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Opening a bookstore? Hit the books first

@Money December 8, 2011: 5:44 PM ET
Bill Skees, 56, of Glen Rock, N.J. ditched his job as an IT development director for a new career as a bookstore owner.

Bill Skees, 56, of Glen Rock, N.J. ditched his job as an IT development director for a new career as a bookstore owner.

(MONEY Magazine) -- Bill Skees has been a bibliophile for as long as he can remember. His favorite haunt growing up in Midland, Texas, was a bookstore called Miz B's. "I'd look at her behind the counter and think, 'That's got to be the greatest job in the world,' " he says.

In the decades that followed, Skees crossed the country for various jobs in IT, most recently heading development for a gaming company. But the work was stressful, and every chance he got, he slipped off to a bookstore. All the while, he dreamed of opening his own shop.

In 2003, Skees -- then 49 and settled in Glen Rock, N.J. -- began laying the groundwork.

While transitioning to IT consulting, he attended a course on opening a bookstore, networked with shop owners, and ran financial models. Though indie stores were under great pressure from e-books and online retailers, this didn't deter him.

The bigger stumbling block: real estate. "It was just too expensive in my area." He decided to put off the idea until he retired and could move.

A dog walk one day in 2010 changed the timetable. While ambling in nearby Hawthorne, N.J., he spotted a store for rent. The price per foot was far cheaper than in the tonier areas he'd scouted. So with the support of his wife and three kids -- then 17, 19 and 34 -- he winnowed down his consulting clients and signed a lease.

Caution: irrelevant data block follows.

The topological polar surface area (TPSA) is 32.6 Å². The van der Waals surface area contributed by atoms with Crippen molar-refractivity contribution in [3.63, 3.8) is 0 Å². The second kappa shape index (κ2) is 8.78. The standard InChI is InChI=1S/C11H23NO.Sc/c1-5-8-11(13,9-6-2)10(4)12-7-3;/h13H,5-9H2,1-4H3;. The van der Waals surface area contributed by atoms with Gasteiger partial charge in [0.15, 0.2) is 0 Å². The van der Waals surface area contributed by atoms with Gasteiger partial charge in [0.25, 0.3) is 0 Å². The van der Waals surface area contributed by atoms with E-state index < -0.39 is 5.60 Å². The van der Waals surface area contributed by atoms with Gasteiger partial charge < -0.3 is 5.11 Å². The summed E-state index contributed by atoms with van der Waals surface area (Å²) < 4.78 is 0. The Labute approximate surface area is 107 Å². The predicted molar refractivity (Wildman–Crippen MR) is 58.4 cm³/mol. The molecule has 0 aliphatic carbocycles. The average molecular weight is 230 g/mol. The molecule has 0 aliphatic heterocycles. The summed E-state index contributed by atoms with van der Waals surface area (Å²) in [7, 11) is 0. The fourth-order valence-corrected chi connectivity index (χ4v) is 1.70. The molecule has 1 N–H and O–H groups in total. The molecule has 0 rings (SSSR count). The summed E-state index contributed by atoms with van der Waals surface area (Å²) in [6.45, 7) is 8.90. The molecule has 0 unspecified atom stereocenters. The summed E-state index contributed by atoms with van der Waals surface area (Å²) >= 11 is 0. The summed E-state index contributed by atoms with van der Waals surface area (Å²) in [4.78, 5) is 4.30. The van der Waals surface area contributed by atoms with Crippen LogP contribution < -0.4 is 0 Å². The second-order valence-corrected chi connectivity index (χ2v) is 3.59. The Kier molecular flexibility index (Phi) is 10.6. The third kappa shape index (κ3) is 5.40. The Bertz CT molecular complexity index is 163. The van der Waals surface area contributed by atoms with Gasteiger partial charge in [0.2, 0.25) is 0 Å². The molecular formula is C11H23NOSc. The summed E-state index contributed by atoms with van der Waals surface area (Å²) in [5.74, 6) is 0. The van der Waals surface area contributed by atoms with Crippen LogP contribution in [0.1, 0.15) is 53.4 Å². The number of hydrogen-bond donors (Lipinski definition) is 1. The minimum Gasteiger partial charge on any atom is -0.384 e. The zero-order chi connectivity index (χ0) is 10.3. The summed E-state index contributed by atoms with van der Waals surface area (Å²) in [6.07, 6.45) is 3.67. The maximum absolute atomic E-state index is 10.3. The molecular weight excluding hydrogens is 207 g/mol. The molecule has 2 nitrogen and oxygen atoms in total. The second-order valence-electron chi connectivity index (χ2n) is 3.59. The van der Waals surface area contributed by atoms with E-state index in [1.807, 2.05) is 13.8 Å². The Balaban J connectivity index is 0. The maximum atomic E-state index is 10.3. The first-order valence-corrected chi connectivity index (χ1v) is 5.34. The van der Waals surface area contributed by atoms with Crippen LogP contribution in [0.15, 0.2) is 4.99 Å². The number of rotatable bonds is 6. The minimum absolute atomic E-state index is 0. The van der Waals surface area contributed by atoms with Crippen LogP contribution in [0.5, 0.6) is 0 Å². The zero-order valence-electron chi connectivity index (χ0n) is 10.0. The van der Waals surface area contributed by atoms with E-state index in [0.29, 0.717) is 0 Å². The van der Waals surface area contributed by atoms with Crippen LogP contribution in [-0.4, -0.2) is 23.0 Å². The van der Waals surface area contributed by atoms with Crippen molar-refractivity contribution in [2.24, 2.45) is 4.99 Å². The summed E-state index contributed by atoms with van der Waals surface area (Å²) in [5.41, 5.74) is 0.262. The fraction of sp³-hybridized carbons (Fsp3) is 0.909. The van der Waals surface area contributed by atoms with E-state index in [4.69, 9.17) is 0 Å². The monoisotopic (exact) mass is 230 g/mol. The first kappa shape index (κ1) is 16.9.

Well Read Books opened just over a year ago, its inventory of 12,000 titles ranging from nonfiction to sci-fi.

Free Wi-Fi, book clubs, and author events have helped lure customers, and Well Read should break even in 2011 if it continues to average sales of $500 a day. Skees won't go on the payroll until 2013, though. And he'll probably never match his old salary of $150,000. But he says he's not in it for the money and is plenty happy with his decision.

His only complaint? "One day I'd love to have time to read a book again!"

How he did it

Amount needed to start up: $205,000

Skees spent $63,000 on improving the space (he and his family did much of the work); $43,000 on equipment, $99,000 on inventory.

He struck a deal with an antiques dealer to use its Adirondack-style chairs for seating and a rosewood table for displays.

Rate on family loans: 3.5%

"At the time I was starting up, small-business bank loans were hard to get," says Skees. So he instead asked his six siblings for help.

He raised $124,000 from them, borrowing on a three-year term. He and his wife, Mary Ann, tapped savings for the remaining startup costs.

Annual income from other sources: $60,000

Skees still does some IT consulting on the side, and after a 15-year hiatus to raise the kids, Mary Ann went back to work as a teacher.

The couple also have $200,000 in cash to cover additional living expenses -- besides having a total of $600,000 set aside for retirement and college.

Last year they still managed to contribute to an IRA.  To top of page

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